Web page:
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Walls nned work


jdye's Avatar
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12-28-02, 05:35 PM   #1  
jdye
Walls nned work

We have a bedroom in our home that has plastered walls and a horrid color. Every 18 inches the wall has a small (bulges out)seam that runs from the floor to the ceiling. The wall also has other imperfections such as a buldges that run diagonally two to three feet and a rough finish in some areas, especially around courners and edges and smooth areas nears outlets and such.

We want to paint the room, but are afraid that the paint job will show the imperfections. What is the best way to smooth the wall out. I have been told to just smooth compound(?) over the entire exterior, but won't that screw up my moldings. Also I was encouraged to rip out all the plaster and put up drywall. Being my first home, we purchased this past summer, I want to make sure it is done right.

I have a little experience with home repair but in no way am I an expert.

 
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IWD1's Avatar
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12-28-02, 11:15 PM   #2  
IWD1
Honestly the ultimate choice is yours it depends on how much you want to sweat or pay

You have a few options open to you, these are not listed in any order of pertinence

1. tear out the plaster and hang drywall
pros - eliminates bulges you can start completely fresh,
insulate, allows cheap changes wiring/move outlets add
fixtures
cons - extremely messy, very time consuming, really involved
DIY project, or potentially expensive contracted job, the
plaster thickness must be matched to marry with existing
casings and trim

2. hang drywall over plaster (it most likely will float
inconspicuously over the bulges)
pros - eliminates bulges it's almost a fresh start,
it is not as messy and backbreaking as removing plaster
before drywall,
cons - very messy, time consuming, involved DIY
project, or potentially expensive contracted job, casings
and trim will have to be replaced or adjusted to
compensate for the extra thickness added to the wall by
the drywall.

3. mask defects with a wall texture, pattern, or skim coat there
are drywall mud and paint products that can be used to
DIY.
pros - hides bulges, (not cracks, cracks in plaster need to be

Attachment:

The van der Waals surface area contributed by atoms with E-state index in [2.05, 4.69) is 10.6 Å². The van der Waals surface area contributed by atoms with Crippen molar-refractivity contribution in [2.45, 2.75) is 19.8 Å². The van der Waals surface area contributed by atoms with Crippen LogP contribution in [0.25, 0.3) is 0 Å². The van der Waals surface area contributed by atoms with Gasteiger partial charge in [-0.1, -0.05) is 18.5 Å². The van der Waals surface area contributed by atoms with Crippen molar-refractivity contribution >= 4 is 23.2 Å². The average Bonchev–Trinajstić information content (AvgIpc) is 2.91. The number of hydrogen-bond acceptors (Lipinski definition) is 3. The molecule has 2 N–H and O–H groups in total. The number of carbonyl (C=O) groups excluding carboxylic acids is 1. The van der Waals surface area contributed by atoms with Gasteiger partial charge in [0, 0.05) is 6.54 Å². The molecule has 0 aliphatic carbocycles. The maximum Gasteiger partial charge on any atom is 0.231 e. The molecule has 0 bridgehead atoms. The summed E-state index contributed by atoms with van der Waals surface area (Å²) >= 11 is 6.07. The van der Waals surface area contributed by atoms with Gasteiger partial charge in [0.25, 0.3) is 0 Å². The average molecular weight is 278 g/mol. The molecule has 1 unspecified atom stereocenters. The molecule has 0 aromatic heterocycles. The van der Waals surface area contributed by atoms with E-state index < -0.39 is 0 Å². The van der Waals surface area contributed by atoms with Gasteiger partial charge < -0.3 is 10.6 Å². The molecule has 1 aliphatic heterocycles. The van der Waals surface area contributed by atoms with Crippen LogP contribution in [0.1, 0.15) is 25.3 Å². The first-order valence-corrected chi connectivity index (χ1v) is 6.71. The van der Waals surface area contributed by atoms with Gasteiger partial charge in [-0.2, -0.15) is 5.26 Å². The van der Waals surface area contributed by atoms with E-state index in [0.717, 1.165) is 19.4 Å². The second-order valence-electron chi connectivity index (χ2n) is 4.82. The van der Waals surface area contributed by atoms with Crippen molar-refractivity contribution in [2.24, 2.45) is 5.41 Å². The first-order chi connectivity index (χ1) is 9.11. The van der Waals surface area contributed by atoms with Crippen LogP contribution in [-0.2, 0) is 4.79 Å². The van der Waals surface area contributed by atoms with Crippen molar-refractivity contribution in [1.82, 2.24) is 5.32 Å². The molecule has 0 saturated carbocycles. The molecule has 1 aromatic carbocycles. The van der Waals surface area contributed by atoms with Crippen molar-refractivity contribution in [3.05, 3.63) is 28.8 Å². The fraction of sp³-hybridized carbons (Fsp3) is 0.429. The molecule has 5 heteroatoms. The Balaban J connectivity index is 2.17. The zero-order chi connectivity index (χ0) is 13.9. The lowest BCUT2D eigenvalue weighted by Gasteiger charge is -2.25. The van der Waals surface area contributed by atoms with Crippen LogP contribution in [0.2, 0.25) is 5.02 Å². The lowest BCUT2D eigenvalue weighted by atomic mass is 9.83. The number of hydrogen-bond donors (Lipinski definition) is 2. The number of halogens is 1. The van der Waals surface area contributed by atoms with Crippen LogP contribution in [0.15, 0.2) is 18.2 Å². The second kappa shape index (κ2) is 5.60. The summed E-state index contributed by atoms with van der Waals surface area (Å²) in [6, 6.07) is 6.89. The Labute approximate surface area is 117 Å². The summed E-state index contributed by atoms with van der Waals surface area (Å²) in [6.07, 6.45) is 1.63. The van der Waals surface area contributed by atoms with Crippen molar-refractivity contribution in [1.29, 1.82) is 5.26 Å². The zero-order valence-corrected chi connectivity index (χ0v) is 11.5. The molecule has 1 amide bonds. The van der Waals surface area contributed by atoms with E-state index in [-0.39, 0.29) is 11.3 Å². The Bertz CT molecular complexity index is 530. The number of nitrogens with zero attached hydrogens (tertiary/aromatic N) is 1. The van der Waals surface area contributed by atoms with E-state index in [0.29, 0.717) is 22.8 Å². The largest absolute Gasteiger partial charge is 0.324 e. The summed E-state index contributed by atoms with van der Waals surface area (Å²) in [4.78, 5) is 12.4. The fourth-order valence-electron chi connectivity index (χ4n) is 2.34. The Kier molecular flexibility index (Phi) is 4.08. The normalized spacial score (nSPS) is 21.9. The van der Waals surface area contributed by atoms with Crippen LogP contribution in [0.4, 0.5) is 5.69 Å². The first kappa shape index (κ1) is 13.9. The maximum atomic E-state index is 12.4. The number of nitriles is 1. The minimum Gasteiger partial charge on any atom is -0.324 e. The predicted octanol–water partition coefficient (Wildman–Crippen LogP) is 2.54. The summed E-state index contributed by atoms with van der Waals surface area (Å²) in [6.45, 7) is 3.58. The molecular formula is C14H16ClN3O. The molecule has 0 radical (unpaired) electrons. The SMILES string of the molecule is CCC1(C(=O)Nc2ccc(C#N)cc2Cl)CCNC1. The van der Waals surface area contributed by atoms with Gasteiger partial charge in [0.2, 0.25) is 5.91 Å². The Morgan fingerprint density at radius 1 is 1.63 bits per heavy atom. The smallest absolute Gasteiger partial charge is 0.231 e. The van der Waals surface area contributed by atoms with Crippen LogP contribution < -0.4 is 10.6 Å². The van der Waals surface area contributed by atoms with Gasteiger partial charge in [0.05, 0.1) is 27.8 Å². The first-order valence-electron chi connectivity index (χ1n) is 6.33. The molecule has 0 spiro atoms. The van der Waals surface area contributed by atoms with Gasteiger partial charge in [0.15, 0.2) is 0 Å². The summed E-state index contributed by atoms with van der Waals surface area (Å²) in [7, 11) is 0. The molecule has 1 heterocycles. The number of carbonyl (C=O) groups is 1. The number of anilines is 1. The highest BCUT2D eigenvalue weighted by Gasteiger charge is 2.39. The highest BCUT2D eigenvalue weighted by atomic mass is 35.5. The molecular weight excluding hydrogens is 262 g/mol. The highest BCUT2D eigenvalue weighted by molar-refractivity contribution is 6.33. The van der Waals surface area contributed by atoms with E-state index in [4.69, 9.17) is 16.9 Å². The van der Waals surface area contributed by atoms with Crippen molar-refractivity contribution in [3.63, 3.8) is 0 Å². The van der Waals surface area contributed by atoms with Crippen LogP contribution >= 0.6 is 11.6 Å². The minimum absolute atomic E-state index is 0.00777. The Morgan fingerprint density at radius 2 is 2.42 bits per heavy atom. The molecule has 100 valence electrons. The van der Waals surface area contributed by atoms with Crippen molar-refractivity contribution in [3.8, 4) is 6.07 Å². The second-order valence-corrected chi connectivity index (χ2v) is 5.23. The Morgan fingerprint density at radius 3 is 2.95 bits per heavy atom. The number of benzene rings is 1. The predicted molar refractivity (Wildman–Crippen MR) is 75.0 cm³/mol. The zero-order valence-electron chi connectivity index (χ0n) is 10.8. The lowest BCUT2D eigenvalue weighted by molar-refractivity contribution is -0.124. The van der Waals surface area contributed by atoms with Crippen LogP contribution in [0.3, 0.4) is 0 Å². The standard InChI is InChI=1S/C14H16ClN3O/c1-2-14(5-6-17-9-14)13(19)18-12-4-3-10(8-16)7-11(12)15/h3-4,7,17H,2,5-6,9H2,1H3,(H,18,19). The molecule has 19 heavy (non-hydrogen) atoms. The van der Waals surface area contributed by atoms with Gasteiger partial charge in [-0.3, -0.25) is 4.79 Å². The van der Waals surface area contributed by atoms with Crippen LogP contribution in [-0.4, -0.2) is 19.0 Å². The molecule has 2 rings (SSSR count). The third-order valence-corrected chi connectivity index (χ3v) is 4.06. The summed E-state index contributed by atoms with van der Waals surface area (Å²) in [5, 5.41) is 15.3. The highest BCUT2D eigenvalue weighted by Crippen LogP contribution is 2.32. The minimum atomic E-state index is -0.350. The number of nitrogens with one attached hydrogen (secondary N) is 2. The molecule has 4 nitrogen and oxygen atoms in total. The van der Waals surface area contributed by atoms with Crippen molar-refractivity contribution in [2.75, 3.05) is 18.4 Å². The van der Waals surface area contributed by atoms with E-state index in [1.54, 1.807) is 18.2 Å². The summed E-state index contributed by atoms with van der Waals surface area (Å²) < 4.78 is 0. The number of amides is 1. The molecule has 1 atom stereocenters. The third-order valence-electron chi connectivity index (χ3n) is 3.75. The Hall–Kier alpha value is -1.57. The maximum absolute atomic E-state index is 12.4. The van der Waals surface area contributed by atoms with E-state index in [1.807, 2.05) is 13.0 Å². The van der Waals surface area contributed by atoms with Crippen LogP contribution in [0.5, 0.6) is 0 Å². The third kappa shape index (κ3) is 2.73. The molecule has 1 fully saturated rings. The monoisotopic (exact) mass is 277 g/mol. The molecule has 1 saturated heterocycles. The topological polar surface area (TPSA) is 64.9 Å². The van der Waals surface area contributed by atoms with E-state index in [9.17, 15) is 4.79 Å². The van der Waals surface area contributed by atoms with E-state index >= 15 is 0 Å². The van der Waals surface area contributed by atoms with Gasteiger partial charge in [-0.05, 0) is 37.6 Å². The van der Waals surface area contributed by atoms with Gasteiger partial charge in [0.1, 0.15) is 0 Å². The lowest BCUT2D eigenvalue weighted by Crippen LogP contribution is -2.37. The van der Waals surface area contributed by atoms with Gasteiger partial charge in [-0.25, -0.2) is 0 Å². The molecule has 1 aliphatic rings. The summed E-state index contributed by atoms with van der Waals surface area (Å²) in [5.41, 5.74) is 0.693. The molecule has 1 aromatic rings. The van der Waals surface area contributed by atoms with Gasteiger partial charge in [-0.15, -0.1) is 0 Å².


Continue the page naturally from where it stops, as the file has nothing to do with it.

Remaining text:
taped off and finished before texturing or they will
reappear), cheap in cost, easy DIY project, quick, alot of
tools have hit the market that allow shortcuts for novices
to get proffessional results, not extremely messy
cons - limited ability to hide defects in the wall (since I can't see
what they look like you have to make the judgement call)

4. cover bulges in wall with paneling or wainscott (wood or other material)

Alot of the covering with paneling or drywall also depends on thje size and location of the bulges on the wall they may not be able to be covered.

If you are looking for an easy quick fix try texturing the wall to cover the bulges or if the bulges are too big you could cut and remove the uneven areas of the wall then patch the holes with drywall. You would need to shim the drywall out so it is plane with the surface of the wall, because most plaster is thicker than 1/2" and varies in thickness along the wall. Instead of trying to match the finish of the drywall patches to the remaining plaster wall you could apply a texture or skim coat to the entire surfaceof the wall thus masking the patched areas. But before the texture is applied you would need to mud and tape off the interface between the drywall and the existing plaster wall to prevent cracks.

(Personally if it were me: if the house is old and the wiring and plumbing were old and I was unsatisfied with the walls I would remove and replace them by doing this I could inspect the wiring and plumbing completely, infact I am on the tail end of doing that to my current house I have just finished the drywall and now need to paint and texture the ceiling. My 1927 home now has updated and enhanced wiring along with plumbing. If the house is relatively moderate in age with good wiring and plumbing I wouldn't tear out the walls, I would probably cover the plaster with drywall or I would apply a texture to the wall to hide the defects in the plaster.)

This whole response is centered around the fact that the bulges are superficial issues with the wall covering deteriorating but the bulges could be tell tale signs of bigger problems with the home. The wall condition could be a symptom of a structural problem. It could be something as simple as uneven studs caused by poor framing practice or your house could have some structural support issues. You need to evaluate whether this line of thinking is apprpriate based from the condition of the wall and the home. Look for an uneven floor in the room or doors that are very sticky or that won't close at all. Look for uneven or sagging walls in other rooms, look for cracks along the foundation or in the bricks if it is a brick home. Look at the support beams in the basement they may be compromised look for any type of water or termite damage and decay of the structural members of your home if you have a basement or other type of access. If you see these signs you may need proffessional help to ultimately fix the wall and the problem.

I know this is a long response but I had the time and I a quick typing rate so I thought I would share my complete two cents. I hope the info. I supplied is of some help to you.

 
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12-29-02, 12:22 AM   #3  
IWD1
One other thing

You could also cut out and patch the bulged areas then cover the wall with wall paper wich is very easy as well.

 
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